These systems are typically worn as bracelets that capture activity data and send them through wireless communication protocols to our smartphone to create a feedback loop. The data encourages us to change our practices and therefore our behavior which in turn change the pattern of our activity and eventually shows in new measurements. This increasingly prevalent practice gives unparalleled visibility to a movement born in the margins: the quantified self, users who use data about their lives to improve their understanding of themselves and (possibly) change their own behaviours.
See Paris Innovation Review: Quantified self: a craze for measurement, an interview with Emmanuel Gadenne.
Connected objects are at the center of these systems. Connected glasses, bracelets and watches have already entered everyday lifestyles. Others seem more anecdotal but may be required in niche markets: the smart electronic fork, which literally guides users by vibrating when they eat too fast. Change in behavior is achieved in a more direct manner: technology detects unwanted behavior and alerts the user.
This example illustrates how the relation to behavior has evolved through the development of cognitive and behavioral psychology. During the twentieth century, when psychoanalysis dominated the field of psychology, it was considered (roughly) that a person who ate too much or too fast had an emotional void that his subconscious was trying to fill. Today, we consider that eating too quickly is the result of a set of unconscious automatic processes that we learn over time. It is therefore possible to unlearn these processes, by understanding how they work.
In the latter context, reflexive technologies are defined as tools of self-awareness, that help us regain control on automated processes over which we no longer have control. This is the challenge of measurement tools that offer a support to control our own activity. The foundations of behavioral psychology are resolutely optimistic: there is a decision maker in each one of us, capable of shaping our own destiny. This vision may seem naive, but it has the merit of being operational. The tools for self-awareness apply to situations that are easy to summarize: for example, a choice between what we want on the long-term (for example, weight loss) and what we want on the short term (for example, eating a cake).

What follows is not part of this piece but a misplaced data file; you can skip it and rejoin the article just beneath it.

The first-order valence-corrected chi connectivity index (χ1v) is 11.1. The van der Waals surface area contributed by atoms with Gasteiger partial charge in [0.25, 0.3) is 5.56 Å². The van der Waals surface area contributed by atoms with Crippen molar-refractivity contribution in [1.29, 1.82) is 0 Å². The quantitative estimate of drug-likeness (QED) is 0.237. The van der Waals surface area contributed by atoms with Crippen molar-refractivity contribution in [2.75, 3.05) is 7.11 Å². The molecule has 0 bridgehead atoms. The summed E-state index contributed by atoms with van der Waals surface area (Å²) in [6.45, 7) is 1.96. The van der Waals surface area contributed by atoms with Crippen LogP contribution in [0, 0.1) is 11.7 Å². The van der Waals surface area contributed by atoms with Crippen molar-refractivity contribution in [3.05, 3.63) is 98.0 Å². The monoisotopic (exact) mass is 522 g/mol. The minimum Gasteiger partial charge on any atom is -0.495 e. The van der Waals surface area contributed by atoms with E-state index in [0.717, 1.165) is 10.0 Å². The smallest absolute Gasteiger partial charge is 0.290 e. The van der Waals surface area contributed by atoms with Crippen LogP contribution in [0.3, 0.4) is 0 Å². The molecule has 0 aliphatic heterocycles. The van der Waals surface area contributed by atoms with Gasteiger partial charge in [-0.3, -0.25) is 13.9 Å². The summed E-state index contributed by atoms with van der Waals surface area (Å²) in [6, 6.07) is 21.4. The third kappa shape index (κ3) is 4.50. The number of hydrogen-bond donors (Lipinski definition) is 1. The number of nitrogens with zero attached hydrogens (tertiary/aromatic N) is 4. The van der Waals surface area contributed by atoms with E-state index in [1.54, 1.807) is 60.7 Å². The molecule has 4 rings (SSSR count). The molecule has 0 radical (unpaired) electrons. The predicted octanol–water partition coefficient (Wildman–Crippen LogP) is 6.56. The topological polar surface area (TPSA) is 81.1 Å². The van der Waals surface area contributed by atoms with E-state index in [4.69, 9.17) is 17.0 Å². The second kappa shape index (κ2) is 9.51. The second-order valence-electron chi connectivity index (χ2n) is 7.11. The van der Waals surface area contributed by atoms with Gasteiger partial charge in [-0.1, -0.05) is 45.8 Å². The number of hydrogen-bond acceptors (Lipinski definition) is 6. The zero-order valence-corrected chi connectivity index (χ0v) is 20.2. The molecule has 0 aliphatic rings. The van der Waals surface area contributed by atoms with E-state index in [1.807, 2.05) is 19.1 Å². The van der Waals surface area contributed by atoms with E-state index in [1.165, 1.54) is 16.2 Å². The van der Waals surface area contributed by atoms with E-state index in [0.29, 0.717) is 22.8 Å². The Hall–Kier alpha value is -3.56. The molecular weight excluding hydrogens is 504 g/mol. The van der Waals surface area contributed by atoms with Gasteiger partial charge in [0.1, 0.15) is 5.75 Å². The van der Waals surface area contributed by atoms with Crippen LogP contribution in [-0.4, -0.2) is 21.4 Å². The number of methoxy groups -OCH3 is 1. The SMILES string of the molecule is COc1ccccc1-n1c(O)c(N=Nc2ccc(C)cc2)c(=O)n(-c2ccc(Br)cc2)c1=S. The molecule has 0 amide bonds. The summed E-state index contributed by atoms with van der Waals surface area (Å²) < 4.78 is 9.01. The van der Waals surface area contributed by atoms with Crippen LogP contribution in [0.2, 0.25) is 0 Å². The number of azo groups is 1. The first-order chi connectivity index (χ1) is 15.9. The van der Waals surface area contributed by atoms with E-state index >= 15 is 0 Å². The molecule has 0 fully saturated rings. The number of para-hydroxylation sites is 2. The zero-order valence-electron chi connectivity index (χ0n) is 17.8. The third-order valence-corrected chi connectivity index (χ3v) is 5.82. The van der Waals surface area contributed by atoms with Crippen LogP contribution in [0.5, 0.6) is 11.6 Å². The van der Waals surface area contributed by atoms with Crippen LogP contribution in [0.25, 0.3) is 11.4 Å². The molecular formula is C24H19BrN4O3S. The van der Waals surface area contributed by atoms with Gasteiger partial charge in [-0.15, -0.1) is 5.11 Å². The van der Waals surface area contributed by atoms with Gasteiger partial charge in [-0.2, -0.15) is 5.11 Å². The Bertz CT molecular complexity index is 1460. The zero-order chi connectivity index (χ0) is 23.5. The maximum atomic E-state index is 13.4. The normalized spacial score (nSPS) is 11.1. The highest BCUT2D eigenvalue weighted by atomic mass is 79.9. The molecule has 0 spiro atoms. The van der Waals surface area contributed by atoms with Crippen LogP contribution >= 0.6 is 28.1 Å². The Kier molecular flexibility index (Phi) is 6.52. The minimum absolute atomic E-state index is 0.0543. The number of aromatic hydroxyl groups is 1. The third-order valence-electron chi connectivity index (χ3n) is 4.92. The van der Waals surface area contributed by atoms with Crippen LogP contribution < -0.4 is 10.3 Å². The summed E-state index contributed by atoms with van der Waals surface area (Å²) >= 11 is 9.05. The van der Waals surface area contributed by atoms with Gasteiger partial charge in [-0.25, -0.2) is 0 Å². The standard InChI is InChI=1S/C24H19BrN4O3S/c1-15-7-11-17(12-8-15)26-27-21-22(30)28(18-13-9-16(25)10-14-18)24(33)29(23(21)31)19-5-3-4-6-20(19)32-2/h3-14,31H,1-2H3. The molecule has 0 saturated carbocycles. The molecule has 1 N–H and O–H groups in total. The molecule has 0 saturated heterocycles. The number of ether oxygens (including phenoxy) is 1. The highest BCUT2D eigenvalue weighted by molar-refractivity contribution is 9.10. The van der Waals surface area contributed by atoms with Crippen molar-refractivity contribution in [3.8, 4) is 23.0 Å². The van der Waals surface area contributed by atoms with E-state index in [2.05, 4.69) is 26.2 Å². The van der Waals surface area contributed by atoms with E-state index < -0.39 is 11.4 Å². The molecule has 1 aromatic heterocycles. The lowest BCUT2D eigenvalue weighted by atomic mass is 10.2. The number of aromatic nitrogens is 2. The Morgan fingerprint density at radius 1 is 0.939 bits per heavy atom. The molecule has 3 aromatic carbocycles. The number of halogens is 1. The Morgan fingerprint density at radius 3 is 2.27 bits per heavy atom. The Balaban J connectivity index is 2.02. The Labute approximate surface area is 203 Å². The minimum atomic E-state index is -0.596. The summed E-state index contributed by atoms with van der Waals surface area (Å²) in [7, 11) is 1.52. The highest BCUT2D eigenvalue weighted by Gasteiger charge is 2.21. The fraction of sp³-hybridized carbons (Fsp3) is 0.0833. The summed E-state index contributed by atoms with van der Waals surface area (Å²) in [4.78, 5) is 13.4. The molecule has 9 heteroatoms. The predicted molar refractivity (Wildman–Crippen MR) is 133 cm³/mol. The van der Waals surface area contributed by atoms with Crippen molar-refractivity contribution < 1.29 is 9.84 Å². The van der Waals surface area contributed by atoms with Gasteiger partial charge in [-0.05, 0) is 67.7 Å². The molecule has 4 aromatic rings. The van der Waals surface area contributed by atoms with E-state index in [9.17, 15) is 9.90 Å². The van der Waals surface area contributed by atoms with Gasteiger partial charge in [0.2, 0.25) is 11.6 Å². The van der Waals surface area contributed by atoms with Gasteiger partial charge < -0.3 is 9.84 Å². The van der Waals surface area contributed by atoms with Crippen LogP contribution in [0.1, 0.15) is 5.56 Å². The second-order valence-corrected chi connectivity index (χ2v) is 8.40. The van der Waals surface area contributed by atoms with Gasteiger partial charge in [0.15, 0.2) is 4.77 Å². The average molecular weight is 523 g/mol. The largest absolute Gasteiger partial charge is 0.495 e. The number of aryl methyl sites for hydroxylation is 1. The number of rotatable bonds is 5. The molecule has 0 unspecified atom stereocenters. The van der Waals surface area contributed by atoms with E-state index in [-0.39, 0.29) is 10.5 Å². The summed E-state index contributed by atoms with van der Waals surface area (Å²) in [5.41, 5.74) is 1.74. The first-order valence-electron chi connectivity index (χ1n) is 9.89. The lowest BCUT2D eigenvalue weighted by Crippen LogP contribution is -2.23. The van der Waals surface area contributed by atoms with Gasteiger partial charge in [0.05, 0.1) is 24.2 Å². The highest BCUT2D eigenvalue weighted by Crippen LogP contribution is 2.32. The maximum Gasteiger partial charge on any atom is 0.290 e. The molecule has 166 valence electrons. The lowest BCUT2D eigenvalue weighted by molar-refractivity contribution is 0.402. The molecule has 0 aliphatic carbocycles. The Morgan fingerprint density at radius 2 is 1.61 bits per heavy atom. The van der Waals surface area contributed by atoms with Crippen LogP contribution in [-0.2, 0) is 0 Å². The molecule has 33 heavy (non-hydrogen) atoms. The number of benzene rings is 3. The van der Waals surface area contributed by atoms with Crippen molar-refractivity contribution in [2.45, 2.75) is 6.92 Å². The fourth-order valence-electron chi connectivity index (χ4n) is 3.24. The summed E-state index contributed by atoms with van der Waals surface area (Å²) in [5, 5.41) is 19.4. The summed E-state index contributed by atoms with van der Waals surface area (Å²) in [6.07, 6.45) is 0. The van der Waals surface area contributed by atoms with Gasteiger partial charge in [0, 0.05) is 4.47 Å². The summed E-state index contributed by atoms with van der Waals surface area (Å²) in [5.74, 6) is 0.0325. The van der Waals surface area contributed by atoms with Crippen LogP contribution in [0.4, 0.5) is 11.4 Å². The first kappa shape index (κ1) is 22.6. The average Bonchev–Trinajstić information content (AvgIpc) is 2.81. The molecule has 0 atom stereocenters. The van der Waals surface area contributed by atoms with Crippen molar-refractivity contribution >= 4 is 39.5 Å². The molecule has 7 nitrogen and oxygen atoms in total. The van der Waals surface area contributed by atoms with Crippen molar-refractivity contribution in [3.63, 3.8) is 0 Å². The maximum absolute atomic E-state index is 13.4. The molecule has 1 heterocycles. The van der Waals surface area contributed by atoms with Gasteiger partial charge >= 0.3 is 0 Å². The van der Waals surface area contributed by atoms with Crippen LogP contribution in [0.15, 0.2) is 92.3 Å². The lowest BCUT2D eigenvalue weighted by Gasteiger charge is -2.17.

Cognitive science goes one step further, showing that some of our thoughts can also be considered as automated sequences that affect our mood, emotions, but also our relationship with others, without us being aware. By gaining awareness of these mental automated sequences, we may become less pessimistic, less irritable, more open to others and even happier...
In this context, reflexive technologies can make sense. Several experiments involving mood logging have allowed people with bipolar disorders to better understand their depressive phases and situations and thus, reduce their severity.
Technology moves into the field of psychology in two directions. The first, by helping understand and use the factors that drive behavioral change in order to adopt different lifestyles. The second, by changing the psychology of individuals (mood, emotions, focus, attitude...).
In a world increasingly overwhelmed by technology, where permanent connection is a significant source of stress, we see the appearance of new technologies that offer... disconnection! More broadly, we begin to develop technological devices to help people refocus on themselves, slow down, find a form of peace. A lab in Stanford University embarked on this adventure. Its program consists in studying the calming possibilities of technology, when it is designed for this purpose.